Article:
We often hear about new rounds of tariffs affecting trade, and strengthening or deteriorating trade relations between nations. As a small business owner, it is important to know what all of this can mean for you: how do tariffs affect your processes, your inventory, and your bottom line?
What is a Tariff?
Let's start at square one: what is a tariff? The simple answer is that a tariff functions as a protective tax on a country's imports and exports with the desired result being less foreign product entering a domestic market, and more domestic product staying in the country's market. The point of all of this is to protect domestic business interests in order to boost business productivity, and therefore domestic GDP.
Within this definition, there are two sub-types of tariff: bilateral and unilateral. Bilateral tariffs, which will be the focus of this blog post, are put in place to protect successful domestic companies from industry rivals based in a specific foreign country. For example, bilateral tariffs between China and the United States would discourage trade of a certain group of products between the two, so that, say, a major Chinese soda manufacturer would be less likely to enter Coca Cola's domestic market.
Do Bilateral Tariffs Really Protect Domestic Interests?
In theory, yes, but in practice the answer is more complicated. Bilateral tariffs are often created between countries that have similarly powerful industries (such as China and the U.S) as a protective measure. However, it is not uncommon for wealthy countries to subsidize the tariff and continue to compete in the foreign market.
Since tariffs act simply as a tax on trade, they do not eliminate the possibility of competition from foreign producers. There are even ways to get around tariffs without paying the tax: countries that export goods to a country that does not have a bilateral tariff against them, but trades with the country that does. For example, if China wanted to evade a bilateral soybean tariff instituted by the U.S, they could instead export soybeans to Mexico, who could then export them to the U.S without a tariff.
Can Bilateral Tariffs Hurt Domestic Producers?
The answer is complicated. Though they intend to protect domestic economic interests, bilateral tariffs can create difficulties for domestic small businesses. The tax on imported goods can result in added costs for domestic producers who rely on foreign manufacturers to fulfill orders.
In some cases, the increased cost of production can be absorbed, as is often the case with large corporations that outsource manufacturing. However, most small businesses do not have the ability to absorb a price increase in their value chain as easily, and often do not have the same flexibility in getting around it as a large corporation would.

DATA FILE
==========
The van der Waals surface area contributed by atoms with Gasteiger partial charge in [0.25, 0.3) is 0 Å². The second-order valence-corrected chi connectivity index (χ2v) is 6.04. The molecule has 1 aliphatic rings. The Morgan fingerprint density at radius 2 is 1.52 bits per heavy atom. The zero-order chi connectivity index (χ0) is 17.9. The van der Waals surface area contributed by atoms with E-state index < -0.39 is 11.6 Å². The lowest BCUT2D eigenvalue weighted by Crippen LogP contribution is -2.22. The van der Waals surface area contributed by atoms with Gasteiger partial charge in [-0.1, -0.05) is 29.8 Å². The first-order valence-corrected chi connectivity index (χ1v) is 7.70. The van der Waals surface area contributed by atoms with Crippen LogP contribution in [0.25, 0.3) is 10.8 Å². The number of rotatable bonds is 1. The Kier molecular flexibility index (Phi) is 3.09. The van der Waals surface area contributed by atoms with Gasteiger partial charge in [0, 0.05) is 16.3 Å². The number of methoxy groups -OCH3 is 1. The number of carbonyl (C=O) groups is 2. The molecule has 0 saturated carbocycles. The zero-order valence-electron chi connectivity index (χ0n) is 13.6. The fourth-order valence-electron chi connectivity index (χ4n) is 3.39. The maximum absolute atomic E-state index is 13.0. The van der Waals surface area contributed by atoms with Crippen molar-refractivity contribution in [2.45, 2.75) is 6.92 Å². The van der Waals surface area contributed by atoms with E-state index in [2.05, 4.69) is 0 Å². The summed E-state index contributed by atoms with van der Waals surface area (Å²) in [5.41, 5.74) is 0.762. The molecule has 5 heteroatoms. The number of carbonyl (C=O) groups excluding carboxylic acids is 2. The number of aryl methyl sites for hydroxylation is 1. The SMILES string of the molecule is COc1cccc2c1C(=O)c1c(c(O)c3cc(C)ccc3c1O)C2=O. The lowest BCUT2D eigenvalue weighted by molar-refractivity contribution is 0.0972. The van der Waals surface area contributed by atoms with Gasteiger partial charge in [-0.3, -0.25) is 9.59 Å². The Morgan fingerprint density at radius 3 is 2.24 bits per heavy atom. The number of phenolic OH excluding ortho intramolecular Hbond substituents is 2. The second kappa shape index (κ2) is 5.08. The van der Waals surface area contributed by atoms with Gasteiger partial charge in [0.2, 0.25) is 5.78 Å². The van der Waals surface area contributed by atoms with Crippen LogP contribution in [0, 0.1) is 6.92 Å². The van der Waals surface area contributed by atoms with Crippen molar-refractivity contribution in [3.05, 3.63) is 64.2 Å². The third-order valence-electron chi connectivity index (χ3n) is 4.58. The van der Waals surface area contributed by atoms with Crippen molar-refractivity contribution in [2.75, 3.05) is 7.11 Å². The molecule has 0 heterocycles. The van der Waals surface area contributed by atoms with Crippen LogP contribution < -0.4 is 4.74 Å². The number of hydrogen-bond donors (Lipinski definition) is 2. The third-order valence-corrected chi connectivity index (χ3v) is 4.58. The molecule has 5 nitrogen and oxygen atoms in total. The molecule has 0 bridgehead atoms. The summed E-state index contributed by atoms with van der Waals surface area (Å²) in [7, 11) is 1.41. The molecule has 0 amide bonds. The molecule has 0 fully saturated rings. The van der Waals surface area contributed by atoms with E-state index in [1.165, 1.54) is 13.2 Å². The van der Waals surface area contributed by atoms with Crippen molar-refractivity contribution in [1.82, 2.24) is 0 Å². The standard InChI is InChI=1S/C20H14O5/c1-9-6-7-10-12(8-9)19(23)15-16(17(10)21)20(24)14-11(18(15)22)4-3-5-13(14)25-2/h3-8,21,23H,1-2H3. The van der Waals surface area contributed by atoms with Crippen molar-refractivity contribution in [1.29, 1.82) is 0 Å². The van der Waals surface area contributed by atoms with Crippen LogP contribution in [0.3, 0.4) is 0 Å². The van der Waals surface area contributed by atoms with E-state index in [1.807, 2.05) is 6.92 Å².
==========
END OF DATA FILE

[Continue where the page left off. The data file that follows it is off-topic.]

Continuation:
What Does This Mean for Your Small Business?
Bilateral tariffs often impact small businesses by adding costs of production. That is, many domestic producers who rely on foreign producers from countries under the influence of bilateral tariffs are forced to diversify their supply chain and seek producers from other countries. Unfortunately, as more businesses try to circumnavigate a bilateral tariff by seeking production facilities in other foreign countries, they are faced with transfer costs. These transfer costs can take away focus from business operations, therefore limiting cash flow, leaving business owners with even greater problems to tackle.
In light of recent tariff legislation, our borrowers have seen first-hand how difficult it is to avoid costs associated with bilateral tariffs. Their frustration over the attention taken away from daily business operations is matched with wariness over the quality of the goods being produced by new manufacturers. They have also struggled with having to start from ground zero in their relationships with these new manufactures: business owners are forced to rebuild decades-long relationships with new suppliers, who may not yet understand the quirks of the business.
Bilateral tariffs are often enacted as a symbolic means of protecting domestic business interests because large foreign competitors, or their governments, can easily absorb the added production costs associated and continue competing in the market. Unfortunately, bilateral tariffs affect small businesses proportionately more than they do large corporations. Effects of the tariff, which often include the increased cost of production for businesses that utilize foreign manufacturing, can cause more harm than good and can put a small business at risk for shutting down as opposed to protecting it.